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  I was so disturbed by the last book of Sayaka Murata's that I read, Earthlings , that it put me off reading this one. Consequently, this little gem had languished in my TBR stack for almost a year. But this is a new year and, determined to clear out my backlog of books to be read, I picked it up and began to read. Now I'm wondering why it took me so long. Eighteen-year-old Keiko Furukura has never fit in anywhere, not in her family and not in school, because she has never been able to comprehend the rules of social interaction. She comes to understand that "The normal world has no room for exceptions and always quietly eliminates foreign objects. Anyone who is lacking is disposed of. So that's why I need to be cured. Unless I'm cured, normal people will expurgate me." She thinks of herself as that "foreign object" that needs to be "cured." She apprehends that in order to survive she needs to be able to mimic the social exchanges of those

Poetry Sunday: New Day's Lyric by Amanda Gorman

One of the most memorable moments in the inauguration of President Biden last year was provided by the young poet Amanda Gorman when she read her poem "The Hill We Climb." Since then, she has published a new book of poetry that ended up on the best sellers' list, a rare place for poetry books.  Here is her new and inspirational poem, "New Day's Lyric," in which she reminds us that "wherever we come together we will forever overcome."  New Day's Lyric by Amanda Gorman May this be the day We come together. Mourning, we come to mend, Withered, we come to weather, Torn, we come to tend, Battered, we come to better. Tethered by this year of yearning, We are learning That though we weren’t ready for this, We have been readied by it. We steadily vow that no matter How we are weighed down, We must always pave a way forward. This hope is our door, our portal. Even if we never get back to normal, Someday we can venture beyond it, To leave the known and t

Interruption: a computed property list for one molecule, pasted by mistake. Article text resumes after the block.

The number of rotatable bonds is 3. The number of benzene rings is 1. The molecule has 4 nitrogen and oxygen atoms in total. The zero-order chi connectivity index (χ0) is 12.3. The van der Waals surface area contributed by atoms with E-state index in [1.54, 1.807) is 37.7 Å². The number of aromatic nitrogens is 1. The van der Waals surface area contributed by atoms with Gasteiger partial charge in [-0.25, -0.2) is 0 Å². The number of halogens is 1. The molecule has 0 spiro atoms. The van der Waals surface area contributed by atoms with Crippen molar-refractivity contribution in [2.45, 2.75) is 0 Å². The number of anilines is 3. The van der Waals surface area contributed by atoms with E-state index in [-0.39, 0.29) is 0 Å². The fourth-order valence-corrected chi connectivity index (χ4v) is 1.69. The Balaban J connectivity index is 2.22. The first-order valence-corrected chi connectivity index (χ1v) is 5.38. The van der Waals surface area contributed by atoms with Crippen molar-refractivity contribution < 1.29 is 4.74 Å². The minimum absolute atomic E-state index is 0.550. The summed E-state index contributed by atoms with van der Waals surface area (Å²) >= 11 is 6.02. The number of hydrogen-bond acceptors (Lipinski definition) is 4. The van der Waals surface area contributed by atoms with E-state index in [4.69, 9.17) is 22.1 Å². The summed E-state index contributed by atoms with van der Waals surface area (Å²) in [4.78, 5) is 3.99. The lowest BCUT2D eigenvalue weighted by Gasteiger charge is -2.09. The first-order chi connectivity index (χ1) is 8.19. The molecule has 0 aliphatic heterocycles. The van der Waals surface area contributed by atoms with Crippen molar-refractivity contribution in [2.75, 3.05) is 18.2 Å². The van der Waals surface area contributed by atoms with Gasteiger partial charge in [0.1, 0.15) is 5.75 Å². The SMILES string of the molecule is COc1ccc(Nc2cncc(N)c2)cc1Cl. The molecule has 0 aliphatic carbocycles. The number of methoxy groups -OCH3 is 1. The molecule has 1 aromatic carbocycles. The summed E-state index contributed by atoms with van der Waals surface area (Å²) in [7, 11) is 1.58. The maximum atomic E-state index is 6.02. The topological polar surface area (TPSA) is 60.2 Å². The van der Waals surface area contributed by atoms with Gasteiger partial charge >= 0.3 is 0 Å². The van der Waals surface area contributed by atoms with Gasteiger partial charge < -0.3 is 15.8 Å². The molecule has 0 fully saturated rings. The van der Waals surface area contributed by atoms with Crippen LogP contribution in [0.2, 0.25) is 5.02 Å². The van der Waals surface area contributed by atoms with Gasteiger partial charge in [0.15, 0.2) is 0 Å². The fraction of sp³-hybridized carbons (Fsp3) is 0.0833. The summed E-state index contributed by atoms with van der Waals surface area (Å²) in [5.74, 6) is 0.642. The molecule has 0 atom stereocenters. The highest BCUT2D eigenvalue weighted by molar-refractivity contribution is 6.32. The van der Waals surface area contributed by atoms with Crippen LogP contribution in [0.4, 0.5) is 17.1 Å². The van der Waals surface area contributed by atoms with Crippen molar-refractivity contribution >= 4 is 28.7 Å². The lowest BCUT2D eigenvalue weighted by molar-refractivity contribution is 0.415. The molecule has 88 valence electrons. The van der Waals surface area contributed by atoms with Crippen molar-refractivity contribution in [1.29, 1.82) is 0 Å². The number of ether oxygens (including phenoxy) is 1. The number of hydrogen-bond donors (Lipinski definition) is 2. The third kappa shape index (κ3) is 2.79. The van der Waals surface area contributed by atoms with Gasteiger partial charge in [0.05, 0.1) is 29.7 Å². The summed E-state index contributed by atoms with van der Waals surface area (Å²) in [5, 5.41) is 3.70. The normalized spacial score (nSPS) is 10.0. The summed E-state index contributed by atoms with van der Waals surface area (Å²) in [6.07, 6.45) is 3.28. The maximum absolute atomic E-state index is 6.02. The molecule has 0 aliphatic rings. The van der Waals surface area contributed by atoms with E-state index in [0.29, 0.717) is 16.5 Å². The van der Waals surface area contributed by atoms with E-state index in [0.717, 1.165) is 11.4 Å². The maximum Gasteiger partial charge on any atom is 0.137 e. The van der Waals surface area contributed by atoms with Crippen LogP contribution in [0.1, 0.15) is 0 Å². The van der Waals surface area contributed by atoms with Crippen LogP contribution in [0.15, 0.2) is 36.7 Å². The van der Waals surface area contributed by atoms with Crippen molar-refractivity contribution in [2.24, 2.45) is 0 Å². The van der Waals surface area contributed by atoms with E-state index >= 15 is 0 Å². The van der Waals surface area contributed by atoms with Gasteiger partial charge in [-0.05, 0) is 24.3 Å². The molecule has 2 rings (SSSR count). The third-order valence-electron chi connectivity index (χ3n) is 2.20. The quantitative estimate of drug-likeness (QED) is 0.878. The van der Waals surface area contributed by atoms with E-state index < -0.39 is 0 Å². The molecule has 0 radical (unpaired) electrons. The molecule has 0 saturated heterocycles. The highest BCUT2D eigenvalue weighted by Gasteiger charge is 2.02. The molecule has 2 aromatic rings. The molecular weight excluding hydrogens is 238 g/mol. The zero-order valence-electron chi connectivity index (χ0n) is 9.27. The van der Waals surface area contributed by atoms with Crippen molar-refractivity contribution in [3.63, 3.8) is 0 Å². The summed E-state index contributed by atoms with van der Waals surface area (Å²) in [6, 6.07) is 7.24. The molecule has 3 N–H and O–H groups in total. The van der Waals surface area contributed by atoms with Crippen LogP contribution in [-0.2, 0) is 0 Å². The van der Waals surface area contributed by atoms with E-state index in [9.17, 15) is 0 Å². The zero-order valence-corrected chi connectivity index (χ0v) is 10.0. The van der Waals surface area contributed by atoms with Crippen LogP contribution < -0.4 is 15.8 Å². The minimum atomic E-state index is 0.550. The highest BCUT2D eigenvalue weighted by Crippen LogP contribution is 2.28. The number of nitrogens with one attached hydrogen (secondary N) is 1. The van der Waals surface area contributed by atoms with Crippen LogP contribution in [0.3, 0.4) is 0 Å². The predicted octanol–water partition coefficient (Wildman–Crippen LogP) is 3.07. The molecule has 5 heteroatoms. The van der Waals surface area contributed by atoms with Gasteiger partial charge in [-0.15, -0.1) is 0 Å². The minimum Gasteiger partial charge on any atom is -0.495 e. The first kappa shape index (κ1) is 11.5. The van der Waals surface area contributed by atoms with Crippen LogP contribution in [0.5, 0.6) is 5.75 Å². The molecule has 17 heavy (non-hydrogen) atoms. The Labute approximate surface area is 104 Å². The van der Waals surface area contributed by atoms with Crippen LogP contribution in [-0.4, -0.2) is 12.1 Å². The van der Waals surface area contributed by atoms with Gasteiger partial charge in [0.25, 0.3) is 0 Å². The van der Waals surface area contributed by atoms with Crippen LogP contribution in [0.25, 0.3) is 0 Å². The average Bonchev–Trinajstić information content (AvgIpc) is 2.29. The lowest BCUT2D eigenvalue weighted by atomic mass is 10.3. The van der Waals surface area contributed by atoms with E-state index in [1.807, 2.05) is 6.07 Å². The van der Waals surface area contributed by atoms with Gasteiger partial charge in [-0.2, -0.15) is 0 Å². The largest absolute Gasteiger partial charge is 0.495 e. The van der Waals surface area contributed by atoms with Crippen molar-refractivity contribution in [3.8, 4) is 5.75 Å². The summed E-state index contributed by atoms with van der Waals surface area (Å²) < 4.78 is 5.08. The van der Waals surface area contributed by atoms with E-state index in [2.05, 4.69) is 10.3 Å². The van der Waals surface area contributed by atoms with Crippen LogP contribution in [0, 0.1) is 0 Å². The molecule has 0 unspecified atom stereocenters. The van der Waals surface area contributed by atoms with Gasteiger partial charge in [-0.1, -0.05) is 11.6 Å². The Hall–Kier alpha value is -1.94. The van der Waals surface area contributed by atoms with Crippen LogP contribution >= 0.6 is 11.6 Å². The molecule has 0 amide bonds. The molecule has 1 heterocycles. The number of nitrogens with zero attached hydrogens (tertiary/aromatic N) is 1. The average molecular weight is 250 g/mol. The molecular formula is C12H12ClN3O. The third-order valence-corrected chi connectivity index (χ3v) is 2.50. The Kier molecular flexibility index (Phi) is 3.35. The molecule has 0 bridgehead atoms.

This week in birds - #483

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A roundup of the week's news of birds and the environment : This is the first week that American Goldfinches have shown up at my feeders - or maybe just the first week I've seen them there. This picture was actually taken a couple of years ago. I haven't seen this many yet but they will likely come. *~*~*~* The Revelator has identified six big environmental stories that bear watching in 2022. *~*~*~* Clean drinking water is at a premium in so many parts of the world. The problem in most cases is an inadequate infrastructure. A water bottle company has one possible solution to the problem. *~*~*~* The Arctic region's air does not generally engender lightning strikes, but there has been a drastic rise in such strikes due to the warming air caused by climate change. Scientists find the change worrying.  *~*~*~* Twenty wolves have been killed after wandering outside of Yellowstone National Park where hunting is prohibited. Now, only 94 remain in the park, but the hunti